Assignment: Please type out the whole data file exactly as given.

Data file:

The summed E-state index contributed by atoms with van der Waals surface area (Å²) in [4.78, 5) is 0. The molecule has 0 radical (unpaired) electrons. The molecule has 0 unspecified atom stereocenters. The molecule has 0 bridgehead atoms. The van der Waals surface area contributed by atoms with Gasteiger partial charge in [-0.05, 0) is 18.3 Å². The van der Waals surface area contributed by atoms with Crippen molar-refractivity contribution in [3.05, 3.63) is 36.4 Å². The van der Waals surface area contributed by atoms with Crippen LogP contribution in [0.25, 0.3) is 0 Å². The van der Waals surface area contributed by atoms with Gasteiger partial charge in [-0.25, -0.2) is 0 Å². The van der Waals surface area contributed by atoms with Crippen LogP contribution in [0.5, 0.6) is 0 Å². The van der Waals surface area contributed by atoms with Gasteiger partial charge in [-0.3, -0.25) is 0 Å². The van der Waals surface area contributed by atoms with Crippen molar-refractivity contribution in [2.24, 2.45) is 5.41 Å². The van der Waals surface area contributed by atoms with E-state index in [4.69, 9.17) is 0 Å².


The summed E-state index contributed by atoms with van der Waals surface area (Å²) in [4.78, 5) is 0. The molecule has 0 radical (unpaired) electrons. The molecule has 0 unspecified atom stereocenters. The molecule has 0 bridgehead atoms. The van der Waals surface area contributed by atoms with Gasteiger partial charge in [-0.05, 0) is 18.3 Å². The van der Waals surface area contributed by atoms with Crippen molar-refractivity contribution in [3.05, 3.63) is 36.4 Å². The van der Waals surface area contributed by atoms with Crippen LogP contribution in [0.25, 0.3) is 0 Å². The van der Waals surface area contributed by atoms with Gasteiger partial charge in [-0.25, -0.2) is 0 Å². The van der Waals surface area contributed by atoms with Crippen LogP contribution in [0.5, 0.6) is 0 Å². The van der Waals surface area contributed by atoms with Gasteiger partial charge in [-0.3, -0.25) is 0 Å². The van der Waals surface area contributed by atoms with Crippen molar-refractivity contribution in [2.24, 2.45) is 5.41 Å². The van der Waals surface area contributed by atoms with E-state index in [4.69, 9.17) is 0 Å².